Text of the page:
With the increasing concerns over privacy in software systems, there is a growing enthusiasm to develop methods to support the development of privacy aware software systems. Inadequate privacy in software system designs could result in users losing their sensitive data, such as health information and financial information, which may cause financial and reputation loss. Privacy Engineering Methodologies (PEMs) are introduced into the software development processes with the goal of guiding software developers to embed privacy into the systems they design. However, for PEMs to be successful it is imperative that software developers have a positive intention to use PEMs. Otherwise, developers may attempt to bypass the privacy methodologies or use them partially and hence develop software systems that may not protect user privacy appropriately. In order to investigate the factors that affect software developers' behavioural intention to follow PEMs, in this paper we conduct a study with 149 software developers. Findings of the study show that the compatibility of the PEM with the developers' existing work patterns to be the strongest determinant that affects software developers' intention to follow PEMs. Moreover, the usefulness of the PEM and how the PEM demonstrates its results when using were also found to be significant. These findings provide important insights in understanding the behaviour of software developers and how they perceive PEMs to support them in software development processes.
Voice-over-IP (VoIP) software are increasingly widespread, counting millions of monthly users. However, we argue that people ignore the drawbacks of transmitting information along with their voice, such as keystroke sounds -- as such sounds can reveal what someone is typing on a keyboard. In this paper, we present a new keyboard acoustic eavesdropping attack that involves VoIP, called Skype & Type (S&T). Unlike previous attacks, S&T assumes a weak adversary model that is practical in many real-world settings. Indeed, S&T is very feasible, as it does not require: (i) the attacker to be physically close to the victim; (ii) precise profiling of the victim's typing style and keyboard. Moreover, it can work with a very small amount of leaked keystrokes -- and leakage of keystrokes during a VoIP call is likely, as people often simultaneously "multi-task". As expected, VoIP software acquires and faithfully transmits all sounds, including keystrokes, which can include passwords and other sensitive information. We show that one very popular VoIP software (Skype) conveys enough audio information to reconstruct the victim's input: S&T can attain up to top-5 accuracy of 91.7% in guessing a random key pressed by the victim. This work extends previous results on S&T, demonstrating that our attack is effective with different recording devices (such as laptop and headset microphones, and smartphones close to the target keyboard), typing styles, and speed, and is particularly threatening when the victim is typing in a known language.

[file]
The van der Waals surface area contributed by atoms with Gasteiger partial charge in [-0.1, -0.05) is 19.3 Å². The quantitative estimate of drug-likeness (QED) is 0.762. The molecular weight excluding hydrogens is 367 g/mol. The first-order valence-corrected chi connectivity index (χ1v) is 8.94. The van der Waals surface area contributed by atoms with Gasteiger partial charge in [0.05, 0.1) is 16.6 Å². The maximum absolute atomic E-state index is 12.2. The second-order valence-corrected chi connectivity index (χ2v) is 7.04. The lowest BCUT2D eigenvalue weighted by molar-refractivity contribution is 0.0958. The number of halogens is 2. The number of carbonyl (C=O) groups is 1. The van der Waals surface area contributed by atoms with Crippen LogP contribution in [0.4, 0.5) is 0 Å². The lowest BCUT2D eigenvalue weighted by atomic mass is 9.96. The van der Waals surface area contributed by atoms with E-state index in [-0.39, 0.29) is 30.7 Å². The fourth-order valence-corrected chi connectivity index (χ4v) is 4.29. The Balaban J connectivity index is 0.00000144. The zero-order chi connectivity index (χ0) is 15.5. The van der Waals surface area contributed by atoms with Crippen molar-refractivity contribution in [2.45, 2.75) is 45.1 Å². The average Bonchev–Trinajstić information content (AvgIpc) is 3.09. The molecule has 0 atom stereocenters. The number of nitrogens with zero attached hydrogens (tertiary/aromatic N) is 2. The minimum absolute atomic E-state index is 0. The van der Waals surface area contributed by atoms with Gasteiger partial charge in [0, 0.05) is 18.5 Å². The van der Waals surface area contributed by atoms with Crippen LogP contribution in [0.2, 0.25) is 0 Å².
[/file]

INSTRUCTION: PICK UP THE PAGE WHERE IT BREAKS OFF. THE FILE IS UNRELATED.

A method for detecting remote data exfiltration from computer networks is described, capable of recognizing patterns of exfiltration occurring over days to weeks. Normal traffic flow data, in the form of egress and ingress bytes over time, is used to train an ensemble of semi-supervised learners. The detection ensemble is modular, with individual classifiers trained on different traffic features thought to characterize malicious data transfers. We select features that model the egress to ingress byte balance over time, periodicity, and short time-scale irregularity of the traffic. The features are most efficiently modeled in the frequency domain, which has the added benefit that variable duration flows are transformed to a fixed-size feature vector, and by sampling the frequency space appropriately, arbitrarily-long flows can be tested. When trained on days- or weeks-worth of internet traffic from individual hosts, our ensemble achieves a 1% false positive rate. When tested on simulated exfiltration samples with a variety of different timing and data egress characteristics, the ensemble was generally successful at detecting exfiltration that is not simultaneously ingress-heavy, connection-sparse, and short duration---a combination that is not optimal for attackers seeking to transfer large amounts of data. The method is tested on a variety of systems, performing best on client workstations and worst, and not recommended for, outward facing servers. The modular ensemble can be customized to target exfiltration of different types or sophistication, or even different kinds of anomalous traffic.